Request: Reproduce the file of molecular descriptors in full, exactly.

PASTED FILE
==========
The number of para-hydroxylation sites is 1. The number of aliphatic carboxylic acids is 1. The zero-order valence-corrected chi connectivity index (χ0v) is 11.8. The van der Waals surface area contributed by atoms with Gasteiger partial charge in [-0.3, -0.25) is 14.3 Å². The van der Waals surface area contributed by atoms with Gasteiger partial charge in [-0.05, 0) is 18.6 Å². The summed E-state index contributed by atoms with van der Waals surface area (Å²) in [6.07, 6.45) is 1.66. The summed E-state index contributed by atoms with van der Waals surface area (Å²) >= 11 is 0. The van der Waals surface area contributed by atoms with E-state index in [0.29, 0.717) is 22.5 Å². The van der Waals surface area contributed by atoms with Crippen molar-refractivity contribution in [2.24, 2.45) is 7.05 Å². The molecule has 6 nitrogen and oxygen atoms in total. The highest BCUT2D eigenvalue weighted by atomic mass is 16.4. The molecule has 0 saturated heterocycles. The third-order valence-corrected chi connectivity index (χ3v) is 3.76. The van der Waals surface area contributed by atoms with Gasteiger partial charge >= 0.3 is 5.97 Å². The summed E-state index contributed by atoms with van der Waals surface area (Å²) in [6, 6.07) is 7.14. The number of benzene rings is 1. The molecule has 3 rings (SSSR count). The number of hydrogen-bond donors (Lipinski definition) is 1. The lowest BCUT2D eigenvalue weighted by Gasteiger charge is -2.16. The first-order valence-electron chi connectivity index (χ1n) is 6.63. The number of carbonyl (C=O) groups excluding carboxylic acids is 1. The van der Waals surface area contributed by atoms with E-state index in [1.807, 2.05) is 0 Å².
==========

The number of para-hydroxylation sites is 1. The number of aliphatic carboxylic acids is 1. The zero-order valence-corrected chi connectivity index (χ0v) is 11.8. The van der Waals surface area contributed by atoms with Gasteiger partial charge in [-0.3, -0.25) is 14.3 Å². The van der Waals surface area contributed by atoms with Gasteiger partial charge in [-0.05, 0) is 18.6 Å². The summed E-state index contributed by atoms with van der Waals surface area (Å²) in [6.07, 6.45) is 1.66. The summed E-state index contributed by atoms with van der Waals surface area (Å²) >= 11 is 0. The van der Waals surface area contributed by atoms with E-state index in [0.29, 0.717) is 22.5 Å². The van der Waals surface area contributed by atoms with Crippen molar-refractivity contribution in [2.24, 2.45) is 7.05 Å². The molecule has 6 nitrogen and oxygen atoms in total. The highest BCUT2D eigenvalue weighted by atomic mass is 16.4. The molecule has 0 saturated heterocycles. The third-order valence-corrected chi connectivity index (χ3v) is 3.76. The van der Waals surface area contributed by atoms with Gasteiger partial charge >= 0.3 is 5.97 Å². The summed E-state index contributed by atoms with van der Waals surface area (Å²) in [6, 6.07) is 7.14. The number of benzene rings is 1. The molecule has 3 rings (SSSR count). The number of hydrogen-bond donors (Lipinski definition) is 1. The lowest BCUT2D eigenvalue weighted by Gasteiger charge is -2.16. The first-order valence-electron chi connectivity index (χ1n) is 6.63. The number of carbonyl (C=O) groups excluding carboxylic acids is 1. The van der Waals surface area contributed by atoms with E-state index in [1.807, 2.05) is 0 Å².